How to Read R22 Low Side Pressure

If you have an air conditioning system that contains R22 refrigerant, then it is important to know how to read the low side pressure. If you are unsure how to do this, take a piece of paper and line up the pressure reading with the corresponding temperature chart for that specific refrigerant.


The temperature of r22 low side pressure is important because it determines how well the refrigerant is transferred to the condensing coil. When the temperature of the refrigerant goes up, it increases the pressure, too.

If you’re in the HVAC field, you know what this means: a high temperature or high pressure on the r22 low side can mean an air conditioner that isn’t running correctly. Typically, the r22 low side pressure should be around 60 PSI to 85 PSI.

The temperature of r22 low side pressure depends on the type of refrigerant used and the operating conditions in the system. You can consult an r22 temperature chart to find out the best pressure for your application.


A typical residential air conditioning system has a suction line that connects the outdoor compressor motor to the indoor coil of the evaporator. A sealed vacuum test gauge is connected to the suction line in order to measure low side pressure during compressor operation.

Typically, the suction vacuum (negative) pressure for a compressor motor is determined by charging charts that are provided in service manuals. These charts are designed to target a specific suction vacuum (negative) pressure and output high-side compressor pressure for each model, compressor motor size and refrigerant type.

For example, the target suction vacuum (negative) pressure for an R22 evaporator running at 40F saturation temperature is 68.5 psig. Should the suction pressure drop below 57 psig, the evaporator coil will begin to freeze-up.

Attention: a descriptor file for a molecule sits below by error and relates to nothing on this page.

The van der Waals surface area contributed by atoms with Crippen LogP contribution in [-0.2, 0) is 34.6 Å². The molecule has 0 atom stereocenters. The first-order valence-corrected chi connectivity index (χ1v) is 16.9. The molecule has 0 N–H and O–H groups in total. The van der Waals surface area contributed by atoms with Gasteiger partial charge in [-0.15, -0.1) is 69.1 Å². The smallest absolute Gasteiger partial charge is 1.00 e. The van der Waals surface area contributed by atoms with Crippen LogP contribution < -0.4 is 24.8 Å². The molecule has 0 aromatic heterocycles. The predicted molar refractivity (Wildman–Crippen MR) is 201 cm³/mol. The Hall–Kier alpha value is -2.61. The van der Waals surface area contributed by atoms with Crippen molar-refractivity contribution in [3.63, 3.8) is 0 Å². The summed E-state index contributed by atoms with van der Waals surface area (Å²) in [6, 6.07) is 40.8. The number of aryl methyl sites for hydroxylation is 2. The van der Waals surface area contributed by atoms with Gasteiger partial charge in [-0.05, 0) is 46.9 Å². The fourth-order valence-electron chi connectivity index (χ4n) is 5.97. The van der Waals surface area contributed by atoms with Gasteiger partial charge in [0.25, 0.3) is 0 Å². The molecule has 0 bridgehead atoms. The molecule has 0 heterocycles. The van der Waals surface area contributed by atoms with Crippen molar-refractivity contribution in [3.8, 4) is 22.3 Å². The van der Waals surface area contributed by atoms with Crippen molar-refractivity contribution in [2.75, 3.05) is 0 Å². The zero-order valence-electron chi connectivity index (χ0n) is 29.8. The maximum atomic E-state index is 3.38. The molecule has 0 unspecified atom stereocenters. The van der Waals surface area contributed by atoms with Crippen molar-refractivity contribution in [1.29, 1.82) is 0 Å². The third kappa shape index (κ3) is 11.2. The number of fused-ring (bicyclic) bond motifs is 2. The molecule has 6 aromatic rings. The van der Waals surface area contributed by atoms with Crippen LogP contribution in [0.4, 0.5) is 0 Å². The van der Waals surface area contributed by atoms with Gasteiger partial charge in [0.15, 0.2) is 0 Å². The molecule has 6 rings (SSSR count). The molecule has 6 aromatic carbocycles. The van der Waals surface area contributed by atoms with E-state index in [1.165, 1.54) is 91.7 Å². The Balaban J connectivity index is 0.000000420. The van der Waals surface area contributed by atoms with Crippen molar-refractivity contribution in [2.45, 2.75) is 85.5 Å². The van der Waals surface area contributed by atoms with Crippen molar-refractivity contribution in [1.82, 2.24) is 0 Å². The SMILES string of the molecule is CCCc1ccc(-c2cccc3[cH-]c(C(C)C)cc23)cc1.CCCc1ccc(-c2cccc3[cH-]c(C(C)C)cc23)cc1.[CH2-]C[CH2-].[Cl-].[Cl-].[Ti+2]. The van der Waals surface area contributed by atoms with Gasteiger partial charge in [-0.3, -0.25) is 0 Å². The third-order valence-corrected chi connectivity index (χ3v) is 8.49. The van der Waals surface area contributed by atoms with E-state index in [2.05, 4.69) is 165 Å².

R22 refrigerant is a toxic chemical that depletes the ozone layer and is slowly being phased out of use. In the meantime, it is a good idea to upgrade your air conditioning system to use a newer, more environmentally-friendly refrigerant.

Superheat is a function of the temperature and pressure of the liquid refrigerant. It is an indication of how much heat load can be handled by the evaporator coils.

The best way to determine the proper level of superheat is to follow the manufacturer’s specifications for the equipment in question. This information is normally listed on a charging chart inside of the condenser or on the installation manual for the equipment.

Another method is to calculate the suction gas temperature at the expansion valve’s remote bulb location. This temperature is then subtracted from the saturation temperature of the suction gas (determined using a Pressure-Temperature chart) to get the superheat.


Subcooling is the process that occurs inside of your condenser coil just before refrigerant leaves and moves on to the evaporator coil. It’s a key element in air conditioning efficiency because it helps refrigerant absorb heat.

One way to check if your system is suffering from subcooling issues is to measure the temperature of the liquid line that runs from the evaporator to the expansion valve. Set a thermometer roughly six inches from the liquid line and take notes of the reading.

Then subtract the corresponding evaporator saturation temperature and you’ll have a good idea of how much refrigerant is leaking from your system.

The pressure of R22 is typically between 260 psig and 76 psig on a 65-degree day, but that can vary based on the model, compressor motor size and design. That’s why it’s important to check your “Charging Charts” in service manuals to determine target suction vacuum (negative) pressure and output pressure for each compressor motor.

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